Utah Firms Find Being Environmentally Conscious Is Good Business

Some of the Top of Utah's largest employers are discovering that reducing their environmental impact is also helping their bottom lines.

OGDEN, Utah — Some of the Top of Utah's largest employers are discovering that reducing their environmental impact is also helping their bottom lines.

Autoliv North America, La-Z-Boy Utah and the Ogden Air Logistics Center at Hill Air Force Base were all recently recognized by the Utah Department of Environmental Quality for their pollution prevention and reduction efforts during the past year.

Pollution reduction is a term that some industries cringe at, since it can mean investment in expensive new technology. But in many cases, businesses realize significant monetary savings in addition to the environmental benefits of cutting back on waste, whether it be from savings in materials or increased operational efficiency.

"We've been able to cut back on waste without spending a dime, just by constantly looking for waste in our everyday operations," said Leonard Barton, an environmental engineer with Autoliv. "It's always important to show the cost savings, because that's the language everyone speaks."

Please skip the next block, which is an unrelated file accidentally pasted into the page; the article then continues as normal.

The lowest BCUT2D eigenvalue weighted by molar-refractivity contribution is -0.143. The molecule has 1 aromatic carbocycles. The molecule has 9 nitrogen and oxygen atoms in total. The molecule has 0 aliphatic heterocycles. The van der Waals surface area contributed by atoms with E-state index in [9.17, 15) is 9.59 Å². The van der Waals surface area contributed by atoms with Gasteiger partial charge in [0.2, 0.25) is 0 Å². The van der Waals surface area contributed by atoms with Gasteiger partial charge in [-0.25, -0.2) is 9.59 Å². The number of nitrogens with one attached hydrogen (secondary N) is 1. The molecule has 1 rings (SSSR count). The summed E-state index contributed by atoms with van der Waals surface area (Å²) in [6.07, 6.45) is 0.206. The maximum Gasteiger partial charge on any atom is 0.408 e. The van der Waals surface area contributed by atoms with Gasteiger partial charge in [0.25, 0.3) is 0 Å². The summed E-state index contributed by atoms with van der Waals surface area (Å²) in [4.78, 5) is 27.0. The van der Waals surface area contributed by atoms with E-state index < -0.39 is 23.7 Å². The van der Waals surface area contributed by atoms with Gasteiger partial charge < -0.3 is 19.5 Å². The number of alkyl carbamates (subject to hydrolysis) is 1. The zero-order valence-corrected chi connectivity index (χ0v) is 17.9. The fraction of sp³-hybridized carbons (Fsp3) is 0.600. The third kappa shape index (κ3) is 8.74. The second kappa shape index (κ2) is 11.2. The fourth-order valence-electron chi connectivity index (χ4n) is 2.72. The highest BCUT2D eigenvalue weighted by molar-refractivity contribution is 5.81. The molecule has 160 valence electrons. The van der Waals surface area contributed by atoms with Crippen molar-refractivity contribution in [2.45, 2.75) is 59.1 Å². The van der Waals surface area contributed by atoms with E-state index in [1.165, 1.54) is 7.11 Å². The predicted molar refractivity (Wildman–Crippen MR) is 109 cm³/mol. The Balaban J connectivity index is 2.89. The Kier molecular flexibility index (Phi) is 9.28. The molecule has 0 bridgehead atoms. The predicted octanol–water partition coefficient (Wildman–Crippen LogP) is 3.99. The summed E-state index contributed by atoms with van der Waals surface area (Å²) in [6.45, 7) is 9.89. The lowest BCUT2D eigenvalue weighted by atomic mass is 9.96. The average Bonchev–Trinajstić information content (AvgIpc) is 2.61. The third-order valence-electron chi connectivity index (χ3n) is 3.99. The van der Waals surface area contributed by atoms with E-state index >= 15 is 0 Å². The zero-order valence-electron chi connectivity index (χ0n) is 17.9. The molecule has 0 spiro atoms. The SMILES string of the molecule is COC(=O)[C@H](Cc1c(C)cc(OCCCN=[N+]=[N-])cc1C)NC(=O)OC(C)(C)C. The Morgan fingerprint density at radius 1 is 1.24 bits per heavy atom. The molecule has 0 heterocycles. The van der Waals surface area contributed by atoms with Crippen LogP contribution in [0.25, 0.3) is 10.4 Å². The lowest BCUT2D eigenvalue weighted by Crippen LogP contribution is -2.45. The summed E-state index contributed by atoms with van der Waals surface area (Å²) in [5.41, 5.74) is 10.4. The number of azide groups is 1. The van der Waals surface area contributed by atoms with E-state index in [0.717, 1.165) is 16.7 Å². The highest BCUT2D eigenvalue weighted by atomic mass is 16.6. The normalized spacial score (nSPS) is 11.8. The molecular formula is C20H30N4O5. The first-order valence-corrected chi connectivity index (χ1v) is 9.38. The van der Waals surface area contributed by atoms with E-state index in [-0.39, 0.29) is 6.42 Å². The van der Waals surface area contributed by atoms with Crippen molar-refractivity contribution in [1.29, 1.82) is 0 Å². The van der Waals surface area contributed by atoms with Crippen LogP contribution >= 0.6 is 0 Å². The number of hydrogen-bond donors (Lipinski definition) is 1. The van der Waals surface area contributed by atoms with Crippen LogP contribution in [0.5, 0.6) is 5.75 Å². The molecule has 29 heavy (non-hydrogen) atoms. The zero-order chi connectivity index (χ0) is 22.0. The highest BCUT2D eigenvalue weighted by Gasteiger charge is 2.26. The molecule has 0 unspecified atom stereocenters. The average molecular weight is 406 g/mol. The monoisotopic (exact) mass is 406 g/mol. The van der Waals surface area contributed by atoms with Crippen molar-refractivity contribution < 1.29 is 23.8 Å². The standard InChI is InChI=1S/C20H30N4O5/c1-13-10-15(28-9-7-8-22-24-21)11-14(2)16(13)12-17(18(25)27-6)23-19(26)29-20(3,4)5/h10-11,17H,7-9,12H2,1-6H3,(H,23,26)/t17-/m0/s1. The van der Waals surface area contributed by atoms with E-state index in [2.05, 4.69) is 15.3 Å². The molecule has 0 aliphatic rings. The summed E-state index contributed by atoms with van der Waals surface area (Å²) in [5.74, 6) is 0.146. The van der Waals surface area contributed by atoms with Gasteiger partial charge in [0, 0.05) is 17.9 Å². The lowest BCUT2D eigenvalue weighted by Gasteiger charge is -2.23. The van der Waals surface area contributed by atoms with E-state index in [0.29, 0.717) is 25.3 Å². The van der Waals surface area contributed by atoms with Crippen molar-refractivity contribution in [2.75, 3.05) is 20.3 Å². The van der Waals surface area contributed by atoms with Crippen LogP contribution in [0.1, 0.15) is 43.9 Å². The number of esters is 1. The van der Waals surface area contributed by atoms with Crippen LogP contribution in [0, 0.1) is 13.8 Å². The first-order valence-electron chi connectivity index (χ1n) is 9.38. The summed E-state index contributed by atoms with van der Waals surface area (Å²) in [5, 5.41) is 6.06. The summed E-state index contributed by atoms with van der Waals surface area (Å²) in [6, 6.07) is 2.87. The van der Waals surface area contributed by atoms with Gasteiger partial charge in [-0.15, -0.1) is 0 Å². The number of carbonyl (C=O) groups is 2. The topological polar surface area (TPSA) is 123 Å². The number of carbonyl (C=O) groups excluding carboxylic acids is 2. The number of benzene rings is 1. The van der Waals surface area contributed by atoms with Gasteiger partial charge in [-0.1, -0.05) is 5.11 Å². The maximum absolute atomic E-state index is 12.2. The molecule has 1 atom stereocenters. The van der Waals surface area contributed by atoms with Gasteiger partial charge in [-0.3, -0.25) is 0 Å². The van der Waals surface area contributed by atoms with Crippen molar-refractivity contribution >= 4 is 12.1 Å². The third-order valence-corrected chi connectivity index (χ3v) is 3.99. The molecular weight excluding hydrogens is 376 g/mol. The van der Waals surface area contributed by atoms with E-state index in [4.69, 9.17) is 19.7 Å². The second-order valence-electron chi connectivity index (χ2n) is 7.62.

Autoliv, which has more than 4,000 employees at six Top of Utah plants, last year began a recycling program at its main airbag production facility in Ogden for scrap fabric from the airbag cushions the company produces.

Autoliv estimates the program keeps an average of 16,200 pounds of fabric per month out of landfills. It also has saved the company more than $715,000 in material costs since implementation, said Bekah Moore, Autoliv packaging coordinator.

The Ogden ALC at Hill was recognized for switching to a new, nonhazardous cleaning solvent, a move that has saved the aircraft-maintenance operation about $30,000 in the past year.

The La-Z-Boy plant in Tremonton, the other Top of Utah facility to receive an award, has reduced energy use at the plant by 41 percent in the past year, resulting in thousands of dollars in savings. The plant has also implemented new technology and practices that have reduced its air emissions by 67 percent.

The companies recognized last week have been noted for environmental efforts before. Autoliv and La-Z-Boy are two of just four companies to be accepted into the new Clean Utah program, started earlier this year to recognize companies that take steps to reduce pollution beyond state and federal requirements.

"Their willingness to implement pollution prevention, as well as energy and natural resource conservation programs, demonstrates their leadership as responsible employers and good corporate neighbors," said Bill Sinclair, DEQ deputy director.

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Source: Knight Ridder/Tribune Business News